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Amid concerns of politically-motivated Russian hacking, a Michigan professor is sounding the alarm about the vulnerabilities of U.S. online voting systems. 

Noting that 26 states and the District of Columbia will use some form of online voting, Eric Shawn spoke on Happening Now this morning to J. Alex Halderman, professor of computer science and engineering at the University of Michigan.

Though officials in D.C. declared the system to be safe, Halderman and his students were able to hack into it in just 36 hours during a demonstration to test the system.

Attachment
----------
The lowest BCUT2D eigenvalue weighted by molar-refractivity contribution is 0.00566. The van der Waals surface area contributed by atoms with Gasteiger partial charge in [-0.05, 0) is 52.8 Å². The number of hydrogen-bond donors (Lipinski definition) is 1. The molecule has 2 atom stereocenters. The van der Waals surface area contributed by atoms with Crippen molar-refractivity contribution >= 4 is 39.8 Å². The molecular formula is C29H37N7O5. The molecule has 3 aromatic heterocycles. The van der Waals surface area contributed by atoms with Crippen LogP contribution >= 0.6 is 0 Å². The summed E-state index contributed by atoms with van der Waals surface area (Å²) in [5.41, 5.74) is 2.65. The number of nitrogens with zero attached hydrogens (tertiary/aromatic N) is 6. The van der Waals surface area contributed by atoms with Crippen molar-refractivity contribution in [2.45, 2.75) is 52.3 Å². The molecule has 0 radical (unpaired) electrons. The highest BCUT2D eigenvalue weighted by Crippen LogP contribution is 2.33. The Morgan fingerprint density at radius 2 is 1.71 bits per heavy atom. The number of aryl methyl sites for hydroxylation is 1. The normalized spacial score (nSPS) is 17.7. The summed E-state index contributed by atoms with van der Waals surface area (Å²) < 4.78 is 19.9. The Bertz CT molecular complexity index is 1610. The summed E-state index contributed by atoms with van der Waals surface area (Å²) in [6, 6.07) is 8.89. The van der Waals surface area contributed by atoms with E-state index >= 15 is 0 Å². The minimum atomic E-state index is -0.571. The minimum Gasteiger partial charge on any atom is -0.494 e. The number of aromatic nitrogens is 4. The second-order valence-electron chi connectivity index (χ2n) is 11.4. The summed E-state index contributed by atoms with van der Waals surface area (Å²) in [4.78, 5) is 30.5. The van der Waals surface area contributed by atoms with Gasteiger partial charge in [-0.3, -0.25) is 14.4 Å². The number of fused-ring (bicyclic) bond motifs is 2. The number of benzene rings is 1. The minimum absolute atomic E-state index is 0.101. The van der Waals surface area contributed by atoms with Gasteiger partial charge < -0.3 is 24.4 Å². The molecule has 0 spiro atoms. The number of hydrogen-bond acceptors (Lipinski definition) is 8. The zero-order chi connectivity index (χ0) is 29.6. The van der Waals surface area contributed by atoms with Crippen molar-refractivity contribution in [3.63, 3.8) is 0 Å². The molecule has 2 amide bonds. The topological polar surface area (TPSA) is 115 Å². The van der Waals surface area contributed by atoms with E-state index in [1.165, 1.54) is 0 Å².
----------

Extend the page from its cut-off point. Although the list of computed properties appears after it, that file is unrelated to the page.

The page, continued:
Halderman said he and his students are not professional hackers, but still found a small vulnerability in one line of code and it was enough to allow them total access.

"That's the problem with online voting. Just a small mistake ... could let an attacker in [and] give them complete control," he explained, arguing that letting people vote online is "painting a target on our democracy" and inviting attacks.

He said it will be "decades" before online voting can be made as fool-proof as an old-fashioned paper ballot because it will require "fundamental advances" in cybersecurity.


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